Half-Marathon Pacer

Rhode RaceAs many of you know, running has become a daily discipline and passion for me in recent years. In May I ran the Providence Marathon, completing it in 3:24:16. I had thoughts of running the Hartford Marathon in October, but a couple of months into training, my body was telling me to back off. I started getting painful spasms in my right thigh, which were becoming increasingly frequent. I knew I had to back off. After a couple of weeks of rest, I gradually started up again and things felt fine. I debated whether or not to enter the Hartford Half-Marathon, but I knew if I did, I would be tempted to beat my PR, which could lead to injury, coming off of some intense marathon training. Hartford Marathon LogoThen it occurred to me that I could volunteer to be a pacer at a slightly slower rate, and help others accomplish their goals while maintaining a solid base level of fitness on which to build for the future — a win/win! I received confirmation yesterday that I will be a 2-hour pacer for the half-marathon, which means I’ll run at just under 9 minutes per mile — a comfortable, relaxed pace for me.

For the past couple of weeks, I’ve been practicing holding this pace, and adjusting quickly when I find myself going too fast or too slow. Garmin watchI use a Garmin watch to monitor my speed. I have learned that the best way to do this is to set up the watch’s data fields so “Pace” and “Average Pace” appear on the same screen, below one another. With my Garmin, “the Forerunner 25,” I sometimes notice large fluctuations in what it says my pace is, when I know I’m running steadily. Monitoring average pace simultaneously helps me to see the big picture, keeps me from making needless adjustments, and prevents accepting a windows of time (guessing), rather than honing in on one specific pace. This discovery, and practicing this way, will undoubtedly be beneficial for future marathon running, where patience and the longview are huge factors.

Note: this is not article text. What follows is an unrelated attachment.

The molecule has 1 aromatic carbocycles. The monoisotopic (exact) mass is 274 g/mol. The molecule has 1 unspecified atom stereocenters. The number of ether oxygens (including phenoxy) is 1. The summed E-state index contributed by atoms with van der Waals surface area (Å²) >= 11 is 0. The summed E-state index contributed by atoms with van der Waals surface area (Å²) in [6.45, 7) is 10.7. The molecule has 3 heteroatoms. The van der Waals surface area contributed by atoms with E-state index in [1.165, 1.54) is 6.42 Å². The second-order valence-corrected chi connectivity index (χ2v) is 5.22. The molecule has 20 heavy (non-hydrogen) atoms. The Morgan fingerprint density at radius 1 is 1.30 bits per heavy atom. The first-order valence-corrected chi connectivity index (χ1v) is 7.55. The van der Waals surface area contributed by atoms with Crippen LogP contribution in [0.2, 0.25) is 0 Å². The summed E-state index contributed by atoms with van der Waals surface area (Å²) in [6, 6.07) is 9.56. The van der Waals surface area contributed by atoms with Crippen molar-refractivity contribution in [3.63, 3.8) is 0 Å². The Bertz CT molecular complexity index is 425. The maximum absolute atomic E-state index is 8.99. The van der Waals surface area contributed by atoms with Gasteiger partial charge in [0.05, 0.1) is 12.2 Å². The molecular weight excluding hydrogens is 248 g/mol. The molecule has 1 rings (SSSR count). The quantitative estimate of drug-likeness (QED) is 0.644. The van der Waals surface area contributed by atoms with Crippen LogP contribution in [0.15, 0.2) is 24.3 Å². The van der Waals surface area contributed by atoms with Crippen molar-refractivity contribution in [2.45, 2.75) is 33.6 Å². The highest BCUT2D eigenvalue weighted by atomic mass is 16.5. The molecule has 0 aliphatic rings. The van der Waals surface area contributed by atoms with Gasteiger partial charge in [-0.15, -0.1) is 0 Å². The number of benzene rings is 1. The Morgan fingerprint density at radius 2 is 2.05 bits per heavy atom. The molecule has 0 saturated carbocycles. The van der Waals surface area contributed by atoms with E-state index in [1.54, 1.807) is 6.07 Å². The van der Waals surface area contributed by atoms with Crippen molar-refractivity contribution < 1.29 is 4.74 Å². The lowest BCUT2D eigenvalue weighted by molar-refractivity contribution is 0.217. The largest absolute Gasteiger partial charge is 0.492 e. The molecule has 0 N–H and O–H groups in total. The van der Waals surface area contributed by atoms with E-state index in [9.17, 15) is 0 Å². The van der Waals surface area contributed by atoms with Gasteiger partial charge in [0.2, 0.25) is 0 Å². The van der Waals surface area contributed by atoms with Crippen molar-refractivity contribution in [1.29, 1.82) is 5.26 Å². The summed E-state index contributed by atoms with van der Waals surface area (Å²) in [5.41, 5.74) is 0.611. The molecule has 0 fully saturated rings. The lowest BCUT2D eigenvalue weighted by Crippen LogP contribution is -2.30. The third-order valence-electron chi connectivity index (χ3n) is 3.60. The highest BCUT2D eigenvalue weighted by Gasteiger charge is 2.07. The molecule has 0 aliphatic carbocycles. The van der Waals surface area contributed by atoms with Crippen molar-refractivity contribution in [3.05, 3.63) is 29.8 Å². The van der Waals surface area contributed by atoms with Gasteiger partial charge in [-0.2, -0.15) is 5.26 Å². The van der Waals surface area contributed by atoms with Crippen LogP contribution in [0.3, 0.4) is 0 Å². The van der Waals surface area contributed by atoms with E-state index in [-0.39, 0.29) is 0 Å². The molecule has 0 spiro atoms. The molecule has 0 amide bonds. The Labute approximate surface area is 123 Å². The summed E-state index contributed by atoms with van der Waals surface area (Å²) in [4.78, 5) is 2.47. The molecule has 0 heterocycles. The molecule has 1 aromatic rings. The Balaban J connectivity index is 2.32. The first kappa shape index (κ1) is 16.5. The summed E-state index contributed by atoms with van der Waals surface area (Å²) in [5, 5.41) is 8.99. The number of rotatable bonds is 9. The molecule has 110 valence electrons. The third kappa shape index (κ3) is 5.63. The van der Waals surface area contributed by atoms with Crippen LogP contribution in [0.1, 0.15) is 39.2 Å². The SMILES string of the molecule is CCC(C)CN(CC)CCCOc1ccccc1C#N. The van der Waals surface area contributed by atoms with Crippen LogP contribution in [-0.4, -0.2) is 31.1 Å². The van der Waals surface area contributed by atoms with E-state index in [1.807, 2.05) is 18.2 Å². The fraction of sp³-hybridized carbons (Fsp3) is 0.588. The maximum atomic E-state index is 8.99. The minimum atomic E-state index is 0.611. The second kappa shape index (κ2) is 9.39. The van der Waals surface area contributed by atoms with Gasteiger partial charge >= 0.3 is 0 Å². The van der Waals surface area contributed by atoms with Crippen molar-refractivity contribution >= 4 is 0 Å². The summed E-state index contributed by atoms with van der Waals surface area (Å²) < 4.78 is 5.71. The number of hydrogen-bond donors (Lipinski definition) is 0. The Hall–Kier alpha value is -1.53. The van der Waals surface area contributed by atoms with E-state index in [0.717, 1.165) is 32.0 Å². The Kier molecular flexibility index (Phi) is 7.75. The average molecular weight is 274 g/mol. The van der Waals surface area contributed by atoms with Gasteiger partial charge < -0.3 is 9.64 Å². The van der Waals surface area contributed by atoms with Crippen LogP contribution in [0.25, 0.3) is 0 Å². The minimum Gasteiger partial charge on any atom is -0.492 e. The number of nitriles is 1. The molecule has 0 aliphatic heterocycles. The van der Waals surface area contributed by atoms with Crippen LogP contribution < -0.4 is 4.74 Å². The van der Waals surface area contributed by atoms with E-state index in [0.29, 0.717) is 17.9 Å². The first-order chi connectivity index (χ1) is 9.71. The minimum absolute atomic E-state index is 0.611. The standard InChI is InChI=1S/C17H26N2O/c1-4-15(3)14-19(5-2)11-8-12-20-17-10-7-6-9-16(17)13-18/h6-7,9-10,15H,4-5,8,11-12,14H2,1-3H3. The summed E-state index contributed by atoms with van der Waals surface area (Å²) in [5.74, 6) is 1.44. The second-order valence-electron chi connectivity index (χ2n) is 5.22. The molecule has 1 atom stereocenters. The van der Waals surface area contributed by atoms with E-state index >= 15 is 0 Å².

I’m taking this pacing role seriously, as I have had mixed experiences in following pacers in the past. At a race in Ottawa, Canada, my pacer was a good minute faster than he should have been. I kept with him for the first half of the race, thinking, “he must know something I don’t know… like, maybe there are big hills coming up, so we should make up time here.”  Those hills never came, and I had a poor finish, because I ran beyond what I had trained for.  Lesson learned. Run RemarkablyOn the flip side, I have had positive experiences following pacers, where they helped me stay on track. I’m excited to now “give back” and be one of those consistent, helpful pacers, who truly assists folks accomplish their running goal.

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